International passengers buying goods at airport 'Duty-Free' shops here will have to pay GST, with the Authority for Advance Ruling (AAR) saying that such outlets at the Delhi International Airport is not 'free from duties' under the Goods and Services Tax regime.
International passengers buying goods at airport ‘Duty-Free’ shops here will have to pay GST, with the Authority for Advance Ruling (AAR) saying that such outlets at the Delhi International Airport is not ‘free from duties’ under the Goods and Services Tax regime. In the earlier regime of excise and service tax prior to GST roll out on July 1, 2017, the duty-free shops were exempt from the levy of central sales tax (CST) and value added tax (VAT) as sale from such shops were considered as exports and supplies were taking place beyond the ‘customs frontiers’ of India.
The New Delhi bench of the AAR in a recent ruling has held that the supply of goods to the international passengers going abroad from ‘Duty Free’ shops may be taking place beyond the customs frontiers of India under Integrated GST Act, however, the said shops are within the territory of India under the Central GST Act. The ruling was given by the AAR based on an application filed by Rod Retail Pvt Ltd which runs a retail outlet at Terminal 3 (International Departure), Indira Gandhi International Airport, New Delhi. “The said outlet is not outside India… but the same is within the territory of India as defined under section 2(56) of the CGST Act,2017 and section 2(27) of the Customs Act, 1962, and hence the applicant is not taking goods out of India and hence their supply cannot be called ‘export’ under Section 2(5) of the IGST Act, 2017, or ‘zero rated supply’ under Section 2(23) and Section 16(1) of the IGST Act,2017.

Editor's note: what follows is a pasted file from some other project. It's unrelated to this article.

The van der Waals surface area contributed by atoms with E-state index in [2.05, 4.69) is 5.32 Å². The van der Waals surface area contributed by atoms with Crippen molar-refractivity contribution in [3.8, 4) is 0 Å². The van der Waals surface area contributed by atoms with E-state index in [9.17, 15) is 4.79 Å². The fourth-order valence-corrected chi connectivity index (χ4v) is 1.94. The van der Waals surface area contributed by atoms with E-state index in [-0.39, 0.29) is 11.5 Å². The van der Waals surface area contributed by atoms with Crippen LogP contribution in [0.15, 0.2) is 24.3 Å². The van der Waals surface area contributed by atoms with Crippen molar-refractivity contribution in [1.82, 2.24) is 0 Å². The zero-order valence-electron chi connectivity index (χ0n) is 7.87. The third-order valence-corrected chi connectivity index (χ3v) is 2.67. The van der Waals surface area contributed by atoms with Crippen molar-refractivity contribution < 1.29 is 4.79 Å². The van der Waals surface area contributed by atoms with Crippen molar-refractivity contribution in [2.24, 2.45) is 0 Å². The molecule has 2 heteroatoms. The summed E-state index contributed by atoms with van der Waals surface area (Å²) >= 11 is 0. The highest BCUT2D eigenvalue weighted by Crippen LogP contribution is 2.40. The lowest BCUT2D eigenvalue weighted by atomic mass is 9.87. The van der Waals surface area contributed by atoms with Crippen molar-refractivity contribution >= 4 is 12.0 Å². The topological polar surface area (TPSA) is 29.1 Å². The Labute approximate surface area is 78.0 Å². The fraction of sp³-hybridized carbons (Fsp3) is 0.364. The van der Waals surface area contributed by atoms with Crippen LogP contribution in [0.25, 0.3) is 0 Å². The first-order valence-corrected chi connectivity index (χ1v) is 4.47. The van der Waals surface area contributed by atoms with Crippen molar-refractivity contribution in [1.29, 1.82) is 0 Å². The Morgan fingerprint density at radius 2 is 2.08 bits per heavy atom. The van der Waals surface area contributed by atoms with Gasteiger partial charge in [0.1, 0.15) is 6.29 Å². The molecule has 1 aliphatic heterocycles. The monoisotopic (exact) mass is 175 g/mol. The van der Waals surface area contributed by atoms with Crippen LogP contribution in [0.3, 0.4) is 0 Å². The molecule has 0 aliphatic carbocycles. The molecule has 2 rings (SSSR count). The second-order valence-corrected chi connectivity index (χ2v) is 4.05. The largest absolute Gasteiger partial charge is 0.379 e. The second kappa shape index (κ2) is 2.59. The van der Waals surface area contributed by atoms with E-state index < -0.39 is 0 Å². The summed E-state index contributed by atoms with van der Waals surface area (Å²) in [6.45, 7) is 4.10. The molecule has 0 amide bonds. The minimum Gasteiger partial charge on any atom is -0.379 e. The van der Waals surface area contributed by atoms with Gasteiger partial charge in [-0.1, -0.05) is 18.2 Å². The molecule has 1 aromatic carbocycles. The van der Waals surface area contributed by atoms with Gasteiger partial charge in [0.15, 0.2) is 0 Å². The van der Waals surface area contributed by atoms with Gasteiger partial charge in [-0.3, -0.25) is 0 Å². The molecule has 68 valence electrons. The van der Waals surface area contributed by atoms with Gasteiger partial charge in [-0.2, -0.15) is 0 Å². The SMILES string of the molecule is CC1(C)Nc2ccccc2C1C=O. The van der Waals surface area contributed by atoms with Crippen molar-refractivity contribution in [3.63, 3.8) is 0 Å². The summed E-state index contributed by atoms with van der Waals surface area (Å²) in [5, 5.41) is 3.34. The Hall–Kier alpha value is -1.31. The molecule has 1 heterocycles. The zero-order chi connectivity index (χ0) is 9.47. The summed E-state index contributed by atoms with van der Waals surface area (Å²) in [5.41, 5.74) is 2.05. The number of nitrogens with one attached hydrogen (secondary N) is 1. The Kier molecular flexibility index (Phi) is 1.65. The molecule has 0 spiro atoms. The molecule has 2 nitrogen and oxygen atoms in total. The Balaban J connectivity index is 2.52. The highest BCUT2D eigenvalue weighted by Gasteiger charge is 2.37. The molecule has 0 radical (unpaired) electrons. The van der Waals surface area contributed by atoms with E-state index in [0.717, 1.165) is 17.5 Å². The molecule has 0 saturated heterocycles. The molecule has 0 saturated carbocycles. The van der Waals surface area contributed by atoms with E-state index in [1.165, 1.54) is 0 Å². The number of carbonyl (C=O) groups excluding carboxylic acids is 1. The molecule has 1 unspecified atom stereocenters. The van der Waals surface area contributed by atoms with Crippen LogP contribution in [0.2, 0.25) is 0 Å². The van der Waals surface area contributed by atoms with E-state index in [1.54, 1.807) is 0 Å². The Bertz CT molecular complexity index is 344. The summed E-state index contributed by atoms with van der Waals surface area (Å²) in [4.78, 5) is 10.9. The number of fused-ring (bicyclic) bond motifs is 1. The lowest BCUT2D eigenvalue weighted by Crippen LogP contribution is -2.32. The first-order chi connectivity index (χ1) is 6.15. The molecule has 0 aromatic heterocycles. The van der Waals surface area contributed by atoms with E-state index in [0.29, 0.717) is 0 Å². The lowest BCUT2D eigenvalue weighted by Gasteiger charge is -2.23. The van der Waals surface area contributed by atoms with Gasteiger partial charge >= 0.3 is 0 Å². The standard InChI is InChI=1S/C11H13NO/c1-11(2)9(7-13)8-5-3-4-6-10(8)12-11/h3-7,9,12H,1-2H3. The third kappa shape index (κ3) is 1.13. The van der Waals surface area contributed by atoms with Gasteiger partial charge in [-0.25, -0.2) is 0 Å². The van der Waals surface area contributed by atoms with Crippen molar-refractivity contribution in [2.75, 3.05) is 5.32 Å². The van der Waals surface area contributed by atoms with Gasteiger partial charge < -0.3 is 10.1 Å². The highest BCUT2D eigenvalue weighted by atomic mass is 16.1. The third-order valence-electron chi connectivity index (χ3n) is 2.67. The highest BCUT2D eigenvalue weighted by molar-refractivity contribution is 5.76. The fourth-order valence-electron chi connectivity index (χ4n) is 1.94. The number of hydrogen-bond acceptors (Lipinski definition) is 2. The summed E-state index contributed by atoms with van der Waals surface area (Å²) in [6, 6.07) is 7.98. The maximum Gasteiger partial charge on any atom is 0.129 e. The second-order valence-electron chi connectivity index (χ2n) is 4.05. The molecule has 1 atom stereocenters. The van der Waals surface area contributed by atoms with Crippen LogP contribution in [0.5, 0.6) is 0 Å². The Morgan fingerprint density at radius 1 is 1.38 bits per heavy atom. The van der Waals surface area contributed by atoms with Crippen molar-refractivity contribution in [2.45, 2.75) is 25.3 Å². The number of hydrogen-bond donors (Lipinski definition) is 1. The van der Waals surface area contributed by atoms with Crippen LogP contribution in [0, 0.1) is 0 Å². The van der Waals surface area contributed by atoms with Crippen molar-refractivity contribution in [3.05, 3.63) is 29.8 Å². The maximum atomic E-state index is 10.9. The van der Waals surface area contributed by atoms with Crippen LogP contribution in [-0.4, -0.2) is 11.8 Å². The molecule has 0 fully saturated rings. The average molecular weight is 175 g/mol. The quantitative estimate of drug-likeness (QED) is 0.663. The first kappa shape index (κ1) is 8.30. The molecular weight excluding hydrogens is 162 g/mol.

Accordingly, the applicant is required to pay GST at the applicable rates,” the ruling said. AMRG & Associates Partner Rajat Mohan said with AAR deciding that GST would be applicable on ‘Duty-Free’ shops and they will no more be “free from duty” would make such shops uncompetitive via-a-vis those situated outside airport. “This verdict would bring the duty-free shops at par with other shops and eliminating the incentive for such shops to operate beyond the custom stations after paying plump rentals,” Mohan said. EY Partner Abhishek Jain said the AAR has interpreted the scope of “export” in quite an constrictive manner for outbound supplies made by duty free shops. “The AAR has upheld levy of GST on the premise of the said supplies not being taken “outside India” by the duty free shop and accordingly, it not qualifying as export. A narrow interpretation as above would entail increased prices and related uncompetitiveness for duty free shops; who are foreign exchange earners for India,” Jain said. Under section 2(5) of the IGST Act, export of goods takes place only when goods are taken out to a place outside India. India is defined under Section 2(27) of the Customs Act as “India includes the territorial waters of India”.
Under Section 2(56) of the CGST Act, India means the territory of India including its territorial waters and the air space above its territory and territorial waters. Hence, the goods can be said to be exported only when they cross the territorial waters of India and the goods cannot be called to be exported merely on crossing the Customs Frontiers of India, as per the discussions before the AAR.